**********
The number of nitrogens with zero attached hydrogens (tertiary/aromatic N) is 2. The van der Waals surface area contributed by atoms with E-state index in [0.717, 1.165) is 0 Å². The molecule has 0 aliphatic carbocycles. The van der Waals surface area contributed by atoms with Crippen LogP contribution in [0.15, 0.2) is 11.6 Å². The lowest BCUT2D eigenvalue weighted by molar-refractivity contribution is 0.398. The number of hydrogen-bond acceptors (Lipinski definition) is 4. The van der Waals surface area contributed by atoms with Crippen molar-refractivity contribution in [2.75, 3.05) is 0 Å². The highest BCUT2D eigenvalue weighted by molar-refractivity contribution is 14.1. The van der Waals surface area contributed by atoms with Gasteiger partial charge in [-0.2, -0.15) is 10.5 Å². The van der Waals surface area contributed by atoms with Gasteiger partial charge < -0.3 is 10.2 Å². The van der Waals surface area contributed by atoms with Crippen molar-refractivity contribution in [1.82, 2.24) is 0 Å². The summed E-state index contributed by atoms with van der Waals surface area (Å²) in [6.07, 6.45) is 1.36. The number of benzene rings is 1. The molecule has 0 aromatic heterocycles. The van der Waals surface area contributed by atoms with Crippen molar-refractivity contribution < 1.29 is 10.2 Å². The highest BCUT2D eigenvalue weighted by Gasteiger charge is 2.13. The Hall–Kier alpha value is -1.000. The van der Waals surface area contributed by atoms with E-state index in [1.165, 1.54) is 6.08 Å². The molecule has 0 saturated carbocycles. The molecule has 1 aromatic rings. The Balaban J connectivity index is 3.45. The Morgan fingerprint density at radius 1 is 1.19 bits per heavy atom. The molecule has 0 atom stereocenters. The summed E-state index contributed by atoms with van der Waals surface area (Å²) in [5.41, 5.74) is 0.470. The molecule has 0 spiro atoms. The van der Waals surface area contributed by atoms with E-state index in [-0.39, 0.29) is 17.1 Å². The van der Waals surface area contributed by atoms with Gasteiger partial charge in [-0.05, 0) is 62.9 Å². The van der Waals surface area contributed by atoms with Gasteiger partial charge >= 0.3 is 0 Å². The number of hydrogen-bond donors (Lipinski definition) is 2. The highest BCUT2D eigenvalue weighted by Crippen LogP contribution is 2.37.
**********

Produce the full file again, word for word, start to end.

The number of nitrogens with zero attached hydrogens (tertiary/aromatic N) is 2. The van der Waals surface area contributed by atoms with E-state index in [0.717, 1.165) is 0 Å². The molecule has 0 aliphatic carbocycles. The van der Waals surface area contributed by atoms with Crippen LogP contribution in [0.15, 0.2) is 11.6 Å². The lowest BCUT2D eigenvalue weighted by molar-refractivity contribution is 0.398. The number of hydrogen-bond acceptors (Lipinski definition) is 4. The van der Waals surface area contributed by atoms with Crippen molar-refractivity contribution in [2.75, 3.05) is 0 Å². The highest BCUT2D eigenvalue weighted by molar-refractivity contribution is 14.1. The van der Waals surface area contributed by atoms with Gasteiger partial charge in [-0.2, -0.15) is 10.5 Å². The van der Waals surface area contributed by atoms with Gasteiger partial charge < -0.3 is 10.2 Å². The van der Waals surface area contributed by atoms with Crippen molar-refractivity contribution in [1.82, 2.24) is 0 Å². The summed E-state index contributed by atoms with van der Waals surface area (Å²) in [6.07, 6.45) is 1.36. The number of benzene rings is 1. The molecule has 0 aromatic heterocycles. The van der Waals surface area contributed by atoms with Crippen molar-refractivity contribution < 1.29 is 10.2 Å². The highest BCUT2D eigenvalue weighted by Gasteiger charge is 2.13. The Hall–Kier alpha value is -1.000. The van der Waals surface area contributed by atoms with E-state index in [1.165, 1.54) is 6.08 Å². The molecule has 0 saturated carbocycles. The molecule has 1 aromatic rings. The Balaban J connectivity index is 3.45. The Morgan fingerprint density at radius 1 is 1.19 bits per heavy atom. The molecule has 0 atom stereocenters. The summed E-state index contributed by atoms with van der Waals surface area (Å²) in [5.41, 5.74) is 0.470. The molecule has 0 spiro atoms. The van der Waals surface area contributed by atoms with E-state index in [-0.39, 0.29) is 17.1 Å². The van der Waals surface area contributed by atoms with Gasteiger partial charge in [-0.05, 0) is 62.9 Å². The van der Waals surface area contributed by atoms with Gasteiger partial charge >= 0.3 is 0 Å². The number of hydrogen-bond donors (Lipinski definition) is 2. The highest BCUT2D eigenvalue weighted by Crippen LogP contribution is 2.37.